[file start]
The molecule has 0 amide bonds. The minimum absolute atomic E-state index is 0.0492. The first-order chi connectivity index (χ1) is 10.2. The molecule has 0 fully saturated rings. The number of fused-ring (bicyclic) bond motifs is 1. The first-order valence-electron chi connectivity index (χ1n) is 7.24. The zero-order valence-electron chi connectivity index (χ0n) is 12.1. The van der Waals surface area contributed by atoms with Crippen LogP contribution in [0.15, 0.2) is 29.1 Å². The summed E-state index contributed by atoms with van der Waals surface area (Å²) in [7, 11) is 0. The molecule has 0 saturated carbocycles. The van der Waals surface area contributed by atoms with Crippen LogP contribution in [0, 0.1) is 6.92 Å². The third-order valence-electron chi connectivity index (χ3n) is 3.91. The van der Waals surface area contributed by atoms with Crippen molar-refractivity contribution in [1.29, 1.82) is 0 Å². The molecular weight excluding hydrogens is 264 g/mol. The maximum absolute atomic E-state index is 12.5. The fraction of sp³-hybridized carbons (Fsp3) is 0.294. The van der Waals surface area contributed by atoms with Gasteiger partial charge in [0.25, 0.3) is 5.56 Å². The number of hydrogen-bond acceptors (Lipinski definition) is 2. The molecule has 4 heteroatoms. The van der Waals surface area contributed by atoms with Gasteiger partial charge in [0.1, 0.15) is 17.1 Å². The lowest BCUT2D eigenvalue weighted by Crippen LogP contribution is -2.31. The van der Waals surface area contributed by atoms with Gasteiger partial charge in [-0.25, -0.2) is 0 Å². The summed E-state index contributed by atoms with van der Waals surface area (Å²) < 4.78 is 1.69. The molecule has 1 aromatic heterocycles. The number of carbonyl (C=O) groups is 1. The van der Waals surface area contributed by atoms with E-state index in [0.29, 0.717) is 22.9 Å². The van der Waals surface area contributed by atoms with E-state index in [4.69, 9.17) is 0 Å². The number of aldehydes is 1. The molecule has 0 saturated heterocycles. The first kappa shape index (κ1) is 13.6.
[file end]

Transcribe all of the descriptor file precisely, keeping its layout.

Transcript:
The molecule has 0 amide bonds. The minimum absolute atomic E-state index is 0.0492. The first-order chi connectivity index (χ1) is 10.2. The molecule has 0 fully saturated rings. The number of fused-ring (bicyclic) bond motifs is 1. The first-order valence-electron chi connectivity index (χ1n) is 7.24. The zero-order valence-electron chi connectivity index (χ0n) is 12.1. The van der Waals surface area contributed by atoms with Crippen LogP contribution in [0.15, 0.2) is 29.1 Å². The summed E-state index contributed by atoms with van der Waals surface area (Å²) in [7, 11) is 0. The molecule has 0 saturated carbocycles. The van der Waals surface area contributed by atoms with Crippen LogP contribution in [0, 0.1) is 6.92 Å². The third-order valence-electron chi connectivity index (χ3n) is 3.91. The van der Waals surface area contributed by atoms with Crippen molar-refractivity contribution in [1.29, 1.82) is 0 Å². The molecular weight excluding hydrogens is 264 g/mol. The maximum absolute atomic E-state index is 12.5. The fraction of sp³-hybridized carbons (Fsp3) is 0.294. The van der Waals surface area contributed by atoms with Gasteiger partial charge in [0.25, 0.3) is 5.56 Å². The number of hydrogen-bond acceptors (Lipinski definition) is 2. The molecule has 4 heteroatoms. The van der Waals surface area contributed by atoms with Gasteiger partial charge in [0.1, 0.15) is 17.1 Å². The lowest BCUT2D eigenvalue weighted by Crippen LogP contribution is -2.31. The van der Waals surface area contributed by atoms with Gasteiger partial charge in [-0.25, -0.2) is 0 Å². The summed E-state index contributed by atoms with van der Waals surface area (Å²) < 4.78 is 1.69. The molecule has 1 aromatic heterocycles. The number of carbonyl (C=O) groups is 1. The van der Waals surface area contributed by atoms with E-state index in [0.29, 0.717) is 22.9 Å². The van der Waals surface area contributed by atoms with E-state index in [4.69, 9.17) is 0 Å². The number of aldehydes is 1. The molecule has 0 saturated heterocycles. The first kappa shape index (κ1) is 13.6.